The Digital Picture has a lens comparison tool for potential buyers to compare and contrast the sharpness and qualities of various lenses.

Versatility as an Everything Lens

The 50mm lens is extremely versatile and can be used for a variety of situations. A 50mm lens can help a photojournalist create an environmental portrait for a special feature story. Similarly, they can use it to single out important detail shots such as the hands of a very hard worker accomplishing a daily task. It is highly recommended as a wedding reception lens for photographers that do not want a 24-70mm F/2.8. Indeed, F/2.8 is even sometimes too slow an aperture for some concerts I've shot since there wasn't enough light.

Almost any situation that you can name can be shot with a 50mm lens. While it may also become your precious child of a lens, also once again remember how affordable they tend to be. Also coupled with the portable nature, they add so much more convenience to a photographer's tasks. Just remember that you'll need to zoom with your feet to change your perspective.

Challenge yourself to shoot with a 50mm lens exclusively for a day, month or a year and see what you come up with. Many photographers and students that have done this state a noticeable change in their photography habits.

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All of the benefits listed, plus the fact that it's usually one of the cheapest "quality" lens that you'll buy, and it's a no brainer.  Love my 50mm - just wish I could spring for a full-frame body.

While many of the things mentioned here about a 50mm lens are true, one of them is not. A 50mm lens on a 35mm camera does not resemble what your eye sees. An 85mm does. If you would like to do a test look through a 50mm and then move your eye away from the eyepiece and see if it's the same. Then try an 85mm. You will see that the 85mm is more of what your eye sees.

Fail

Joe SM3 wrote:

While many of the things mentioned here about a 50mm lens are true, one of them is not. A 50mm lens on a 35mm camera does not resemble what your eye sees. An 85mm does. If you would like to do a test look through a 50mm and then move your eye away from the eyepiece and see if it's the same. Then try an 85mm. You will see that the 85mm is more of what your eye sees.

Joe SM3 wrote:

While many of the things mentioned here about a 50mm lens are true, one of them is not. A 50mm lens on a 35mm camera does not resemble what your eye sees. An 85mm does. If you would like to do a test look through a 50mm and then move your eye away from the eyepiece and see if it's the same. Then try an 85mm. You will see that the 85mm is more of what your eye sees.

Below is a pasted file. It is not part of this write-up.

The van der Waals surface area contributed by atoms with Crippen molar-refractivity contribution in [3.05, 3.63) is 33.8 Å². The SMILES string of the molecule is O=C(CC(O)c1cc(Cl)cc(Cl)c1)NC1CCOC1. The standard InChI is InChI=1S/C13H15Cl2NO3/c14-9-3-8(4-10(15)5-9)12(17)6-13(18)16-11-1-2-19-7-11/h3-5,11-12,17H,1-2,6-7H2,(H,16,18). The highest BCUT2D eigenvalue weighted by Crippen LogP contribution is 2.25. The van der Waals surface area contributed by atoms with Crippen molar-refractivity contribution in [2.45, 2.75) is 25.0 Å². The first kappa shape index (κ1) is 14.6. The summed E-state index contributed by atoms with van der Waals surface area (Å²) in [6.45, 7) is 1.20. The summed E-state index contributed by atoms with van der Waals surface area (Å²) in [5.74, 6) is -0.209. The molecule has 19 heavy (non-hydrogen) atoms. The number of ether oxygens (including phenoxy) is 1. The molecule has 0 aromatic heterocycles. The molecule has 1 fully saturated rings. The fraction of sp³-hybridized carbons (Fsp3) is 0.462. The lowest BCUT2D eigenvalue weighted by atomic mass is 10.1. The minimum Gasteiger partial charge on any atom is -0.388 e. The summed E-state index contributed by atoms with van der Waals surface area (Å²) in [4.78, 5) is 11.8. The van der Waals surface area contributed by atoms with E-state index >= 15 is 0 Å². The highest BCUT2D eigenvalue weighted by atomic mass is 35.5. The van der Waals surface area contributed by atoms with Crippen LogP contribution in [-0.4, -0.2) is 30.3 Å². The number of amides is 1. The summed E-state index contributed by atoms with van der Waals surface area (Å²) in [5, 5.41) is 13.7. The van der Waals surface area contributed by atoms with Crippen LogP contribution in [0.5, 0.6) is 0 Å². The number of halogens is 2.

Double fail.

First fail: You might not heard something called viewfinder magnification? The reason that 50 isn't projecting an image the same size as naked eye is because most FF cameras have a viewfinder magnification between 0.7x and 0.8x.  Take the viewfinder image and magnify it by 1/0.7x will get you an image 1.43 times larger, which is about the same as what a 85mm at 0.7x magnification will offer.

Second fail: Normal as in normal lens is not defined like that. lol

FAIL.

In regards to the viewfinder--

If a camera with an 85mm lens and .71x viewfinder magnification resembles what your eye sees through the viewfinder (143mm) which I would agree with, and a 50mm with .71x in the viewfinder which doesn't match up with what the eye sees (85.5mm), why wouldn't someone be using an actual 143mm or 135mm lens since that is what is resembled more in the viewfinder??

The viewfinder in these instances is only magnifying what you are seeing, not what you are capturing, and the difference between what is seen and captured is rather nominal on the larger area finders.  

It is also worth noting that magnification for 100% finders has to be made smaller so that viewfinder data can be made to fit inside the finder within the viewable area.  This is why most top tier full-frame DSLR’s sport 100% field of view but only so-so on the magnification. 

zero stars for me.  I hate 50mm and prefer at least a combination of a very wide angle and say a very fast 85mm (which can be just as fast as anything at 50mm and even sharper in a prime)... the whole "human perspective" angle is pure BS.... I would argue your human abgle of view if you look at the area of focus attention is more like angle of view for 85-125mm (on a 35mm sized film or sensor).  Versatility?  I think it is one of the least vaersatile lenses around, and an anacronism to being the std lens you got with an old SLR many many many moons ago

Of course, for those shooting with cropped, DX-sized sensors, a 35mm lens takes on an equivalent 52mm focal length (although the lens' visual characteristics remain 35mm, not 52mm, so there will still be mild body distortion).

 As was said above a 50mm lens on a cropped sensor digital camera (DX) is more like a 75mm lens. Not exactly the "human perspective". Now a fast 35mm on a DX is much better as it get's you to 52mm as stated above. Nikon has a superb 35mm f/1.8g and Pentax just put out a 35mm f/2.4 lens. Both are small and light weight with excellent optical characteristics. So for the consumer and photo enthusiast a 35mm lens might be preferable.  

I love my 50mm 1.8 Nikon lens. I recently was invited to a wedding in NY and my other lens (18-55) broke the day before the wedding. B&H was closed that day so I had to wait till after the wedding. 

I was very, very pleased with the results. Considering another prime now..

I enjoyed reading this article, I find all it mentioned very true... I adore my 50mm and while I have a zoom, rarely ever use it. The 50mm is my go-to lens, it lives on my camera.